In cases that involve a parent-child emotional cutoff, many parents are unfortunately blocked by their own child.
And yet, it is important to understand the importance of showing up, regardless.
Unless there is a legal restraining or protective order, parents should always show up for their children, no matter what. Here's why.
If your co-parent has over time (whether over a long or short period of time) instilled a certain narrative or belief in your children about you, this may have taken over the child's mindset and perception about you as a parent. Whether they are small or big accusations (e.g., that you make them do dishes when they don't want to - or - that you neglect their every need, don't feed them or care for them, etc) this may result in a child unnecessarily and unnaturally rejecting a parent. All based off how the co-parent is portraying you to the child. And yet-- you once shared a loving relationship with this same child. A child who is vulnerable, caught in the middle of conflict, being dragged away from their other parent, and who is ultimately unconsciously confused.
This is why we show up for alienated children. Because they are still your children, and they still love you no matter what. We also don't want them staying stuck in their delusional mindset. We want to show up how we authentically are, pouring unconditional love onto them. Trust me, ask me how I know. I used to be just like your alienated child. My dad would show up to my track meets when I told him not to, and I would catch him off in the corner. Of course I ignored him, maybe shot him a nasty face or two, and yet I still was relieved he was there. Just had to play the part, and was also confused. Confused that I felt both mad at him and also happy he was there to watch me. Because part of the narrative was that he was a horrible father. So when he would show up, that would naturally debunk the narrative that he doesn't care about me. You get the gist.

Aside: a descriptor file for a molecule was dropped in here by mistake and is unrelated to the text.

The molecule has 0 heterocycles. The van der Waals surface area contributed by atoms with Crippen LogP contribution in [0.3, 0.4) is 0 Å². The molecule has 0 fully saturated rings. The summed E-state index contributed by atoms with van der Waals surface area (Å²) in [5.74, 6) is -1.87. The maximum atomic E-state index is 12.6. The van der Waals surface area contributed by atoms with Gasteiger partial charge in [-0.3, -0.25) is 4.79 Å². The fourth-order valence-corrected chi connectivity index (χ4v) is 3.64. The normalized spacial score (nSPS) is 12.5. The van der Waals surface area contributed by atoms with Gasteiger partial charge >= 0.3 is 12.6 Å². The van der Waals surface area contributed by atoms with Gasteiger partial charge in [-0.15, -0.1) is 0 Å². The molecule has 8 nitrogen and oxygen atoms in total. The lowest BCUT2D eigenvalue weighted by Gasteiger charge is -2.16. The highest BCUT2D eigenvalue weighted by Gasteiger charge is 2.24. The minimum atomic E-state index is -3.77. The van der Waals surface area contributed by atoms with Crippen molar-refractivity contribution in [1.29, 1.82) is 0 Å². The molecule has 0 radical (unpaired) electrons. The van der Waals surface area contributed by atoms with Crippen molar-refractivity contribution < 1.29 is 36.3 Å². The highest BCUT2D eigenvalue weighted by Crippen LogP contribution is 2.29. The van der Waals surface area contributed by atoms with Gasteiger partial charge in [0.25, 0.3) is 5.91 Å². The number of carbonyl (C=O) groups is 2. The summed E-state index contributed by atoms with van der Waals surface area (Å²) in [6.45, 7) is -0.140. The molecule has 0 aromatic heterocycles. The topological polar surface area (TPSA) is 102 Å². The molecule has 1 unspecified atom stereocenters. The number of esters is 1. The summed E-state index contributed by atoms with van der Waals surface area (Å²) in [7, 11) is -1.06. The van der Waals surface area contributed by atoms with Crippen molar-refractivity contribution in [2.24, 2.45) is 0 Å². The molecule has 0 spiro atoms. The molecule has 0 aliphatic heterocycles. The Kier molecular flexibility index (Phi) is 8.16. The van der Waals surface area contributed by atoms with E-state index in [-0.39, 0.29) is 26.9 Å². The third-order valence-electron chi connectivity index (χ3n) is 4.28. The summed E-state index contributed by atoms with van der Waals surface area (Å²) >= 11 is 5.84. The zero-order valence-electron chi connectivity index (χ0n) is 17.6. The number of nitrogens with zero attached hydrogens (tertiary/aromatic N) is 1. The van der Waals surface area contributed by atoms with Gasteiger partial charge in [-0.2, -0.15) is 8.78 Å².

So, if your child has blocked you- continue to show up in any way that you can. We do it so they know we are here for them no matter what. Here are some ideas:
- Create a website or social media account in their name
- Children google search their name. Let your website or social account be something they come across.
- Create blog posts in the form of letters to them
- 'Run' into them at places you know they will be
- If you know where they work or frequent, you can head to those areas, not in a sneaky way, nor do you have to approach them, yet if they get the chance to see you, gauge their reaction and go from there.
- Continue to text via an iPhone (sparingly)
- Blocked iPhone messages still pop up and get sent to a connected Apple computer
- Go to events or sports games
- You can be discrete, you don't have to be front and center
- Mail letters or gifts
- Even if you are not sure they receive them (whether from a co-parent taking them or what have you) send letters, being mindful of keeping it simple
...And as always, don't go through this process alone. Keeping your mindset, mental and physical health, and support in check will best guide you during these tough times. Consider joining the Chosen Parent Collective support group to interact with, support and be supported, by others in your position. Get the direct guidance of Dorcy Pruter through the group monthly calls, and ultimately learn how to be more empowered and take proactive action.